I traveled many kilometers on Thursday to visit some churches in the area. The day started by driving south, southwest of Donetsk to the city of Novomikhalovka.
Along the way, we passed numerous coal mining plants on the southwest edge of Donetsk. Also on the edge of the city is the really nice training grounds of Donetsk Shakhtar football club. A little further out of town there were many sunflower fields, some of which were awaiting harvest, but the bulk of which were already harvested.
Upon driving into Novomikhalovka, Pavel and Sergei took me to an old Russian Orthodox Church in the city. The church was built in 1907, before the October Revolution of 1917, which saw the Communists take control of Russia, Ukraine and much of eastern Europe. It is amazing that this church actually survived the Revolution and two World Wars.
The church is being renovated at the moment, as visible with the scaffolding. But, it’s architecture is incredible. It is one of the great churches I have seen in the former Soviet Union when you consider it’s age.
Unfortunately, the building wasn’t open so that we could go inside. Hopefully, they will open soon and I will go back for a further look back in history.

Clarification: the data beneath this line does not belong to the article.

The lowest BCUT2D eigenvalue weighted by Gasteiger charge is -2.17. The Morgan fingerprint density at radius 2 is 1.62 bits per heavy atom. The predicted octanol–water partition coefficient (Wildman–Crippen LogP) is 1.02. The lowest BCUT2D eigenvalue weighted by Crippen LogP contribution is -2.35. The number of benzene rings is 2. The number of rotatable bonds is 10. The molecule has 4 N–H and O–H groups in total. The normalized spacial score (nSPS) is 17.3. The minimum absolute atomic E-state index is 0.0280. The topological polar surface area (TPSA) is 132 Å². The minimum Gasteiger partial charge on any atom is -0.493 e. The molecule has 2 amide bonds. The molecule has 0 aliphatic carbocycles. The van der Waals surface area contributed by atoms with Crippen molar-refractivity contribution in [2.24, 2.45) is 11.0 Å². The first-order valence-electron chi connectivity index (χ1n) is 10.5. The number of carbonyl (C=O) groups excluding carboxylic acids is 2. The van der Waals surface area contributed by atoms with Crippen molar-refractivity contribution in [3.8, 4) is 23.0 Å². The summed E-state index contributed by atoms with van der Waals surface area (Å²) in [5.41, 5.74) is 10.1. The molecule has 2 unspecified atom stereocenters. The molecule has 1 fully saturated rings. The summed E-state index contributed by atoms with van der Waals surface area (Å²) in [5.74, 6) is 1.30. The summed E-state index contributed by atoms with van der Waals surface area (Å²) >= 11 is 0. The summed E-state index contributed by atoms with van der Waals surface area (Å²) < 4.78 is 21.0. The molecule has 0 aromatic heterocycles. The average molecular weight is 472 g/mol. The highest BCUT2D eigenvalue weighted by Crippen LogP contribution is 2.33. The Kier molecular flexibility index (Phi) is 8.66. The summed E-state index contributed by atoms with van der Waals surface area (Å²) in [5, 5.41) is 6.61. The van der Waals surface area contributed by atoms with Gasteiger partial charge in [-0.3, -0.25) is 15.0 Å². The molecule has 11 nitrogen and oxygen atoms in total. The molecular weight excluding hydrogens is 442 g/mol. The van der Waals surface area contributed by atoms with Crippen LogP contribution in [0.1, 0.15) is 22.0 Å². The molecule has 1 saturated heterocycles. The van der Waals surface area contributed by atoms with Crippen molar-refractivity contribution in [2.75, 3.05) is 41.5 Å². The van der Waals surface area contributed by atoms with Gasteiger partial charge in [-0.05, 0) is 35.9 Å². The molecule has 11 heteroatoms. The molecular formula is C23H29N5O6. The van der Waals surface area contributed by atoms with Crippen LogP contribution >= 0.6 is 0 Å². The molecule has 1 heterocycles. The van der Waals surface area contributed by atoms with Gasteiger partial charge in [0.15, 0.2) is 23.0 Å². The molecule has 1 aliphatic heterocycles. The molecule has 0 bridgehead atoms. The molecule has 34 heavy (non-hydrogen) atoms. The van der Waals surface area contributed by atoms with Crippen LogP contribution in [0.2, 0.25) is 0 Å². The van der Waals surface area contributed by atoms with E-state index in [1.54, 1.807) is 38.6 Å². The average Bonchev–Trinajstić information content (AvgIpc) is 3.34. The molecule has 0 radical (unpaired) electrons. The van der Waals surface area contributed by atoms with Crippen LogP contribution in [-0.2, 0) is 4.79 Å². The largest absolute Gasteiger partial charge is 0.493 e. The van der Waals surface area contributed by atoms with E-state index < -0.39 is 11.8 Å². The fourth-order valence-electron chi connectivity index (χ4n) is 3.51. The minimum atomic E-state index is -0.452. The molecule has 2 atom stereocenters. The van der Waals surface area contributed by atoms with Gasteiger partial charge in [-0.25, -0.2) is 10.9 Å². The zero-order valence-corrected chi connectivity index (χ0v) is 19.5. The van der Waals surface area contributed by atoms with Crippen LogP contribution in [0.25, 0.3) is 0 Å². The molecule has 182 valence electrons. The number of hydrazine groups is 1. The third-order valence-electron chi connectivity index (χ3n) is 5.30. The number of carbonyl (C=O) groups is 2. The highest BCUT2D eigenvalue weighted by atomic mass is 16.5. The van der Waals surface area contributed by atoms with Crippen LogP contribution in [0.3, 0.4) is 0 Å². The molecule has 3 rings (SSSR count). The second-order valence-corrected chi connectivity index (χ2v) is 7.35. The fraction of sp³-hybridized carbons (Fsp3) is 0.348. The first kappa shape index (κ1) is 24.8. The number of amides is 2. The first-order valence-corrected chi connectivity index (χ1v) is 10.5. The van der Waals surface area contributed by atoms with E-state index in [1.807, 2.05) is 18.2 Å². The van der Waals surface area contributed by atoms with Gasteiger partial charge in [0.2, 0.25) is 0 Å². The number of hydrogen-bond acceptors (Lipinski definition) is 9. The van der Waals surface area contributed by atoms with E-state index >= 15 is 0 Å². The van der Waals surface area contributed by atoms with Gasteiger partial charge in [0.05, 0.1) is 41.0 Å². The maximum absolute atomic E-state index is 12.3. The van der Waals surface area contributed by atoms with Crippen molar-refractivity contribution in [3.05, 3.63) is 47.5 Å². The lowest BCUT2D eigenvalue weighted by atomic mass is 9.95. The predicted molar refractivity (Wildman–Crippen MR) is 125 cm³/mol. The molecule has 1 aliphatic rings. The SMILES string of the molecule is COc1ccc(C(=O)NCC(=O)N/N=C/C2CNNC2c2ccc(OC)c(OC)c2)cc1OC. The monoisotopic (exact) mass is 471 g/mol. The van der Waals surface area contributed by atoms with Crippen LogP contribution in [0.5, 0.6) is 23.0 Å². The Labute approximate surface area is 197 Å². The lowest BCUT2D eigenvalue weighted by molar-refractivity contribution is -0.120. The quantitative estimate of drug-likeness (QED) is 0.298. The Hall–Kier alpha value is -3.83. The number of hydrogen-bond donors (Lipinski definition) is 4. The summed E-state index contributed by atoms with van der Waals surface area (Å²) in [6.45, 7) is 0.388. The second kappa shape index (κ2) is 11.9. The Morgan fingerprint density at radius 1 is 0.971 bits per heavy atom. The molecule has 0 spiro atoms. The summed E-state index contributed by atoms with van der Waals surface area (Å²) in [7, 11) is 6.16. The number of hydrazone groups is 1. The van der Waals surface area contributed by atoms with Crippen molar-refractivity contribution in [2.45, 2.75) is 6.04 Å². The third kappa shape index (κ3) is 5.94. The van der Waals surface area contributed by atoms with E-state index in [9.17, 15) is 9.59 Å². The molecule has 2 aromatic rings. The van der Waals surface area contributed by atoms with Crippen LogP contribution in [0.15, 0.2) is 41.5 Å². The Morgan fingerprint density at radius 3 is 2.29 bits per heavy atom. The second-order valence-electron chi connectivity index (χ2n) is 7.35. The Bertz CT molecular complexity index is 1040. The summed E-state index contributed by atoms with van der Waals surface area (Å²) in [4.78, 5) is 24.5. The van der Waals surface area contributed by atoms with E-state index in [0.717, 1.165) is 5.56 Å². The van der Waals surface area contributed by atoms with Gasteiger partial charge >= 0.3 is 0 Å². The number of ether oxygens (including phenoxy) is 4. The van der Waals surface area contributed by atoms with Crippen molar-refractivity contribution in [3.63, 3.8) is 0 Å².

S00n, we were back on the road and heading to Uglidar. The Russian words for coal is ugol and for present is dar, so the gift of coal is the name of this city. Most of the people living in the city are connected with the coal industry in some way.
The Baptist church was given the opportunity to build a church on the edge of town and have built a nice building. I really enjoyed meeting the pastor and several of the men of the church. I got to hear their heart and their needs.
I was quite impressed with their desire to share with others. They have opened their building to 2-3 men who have been released from prison. Kind of like a half-way house. They also are doing the best they can to go to surrounding villages to lead Bible studies and do evangelism. Imagine doing this without a vehicle, which is what they do. They take public transport to these cities and sometimes have to walk part of their way home since there is no transport available late in evening.
When I arrived there were a couple of men from the church trying to complete some of the work inside. You can access more photos of this church on my homepage by clicking the Flickr link…
More on my journey soon…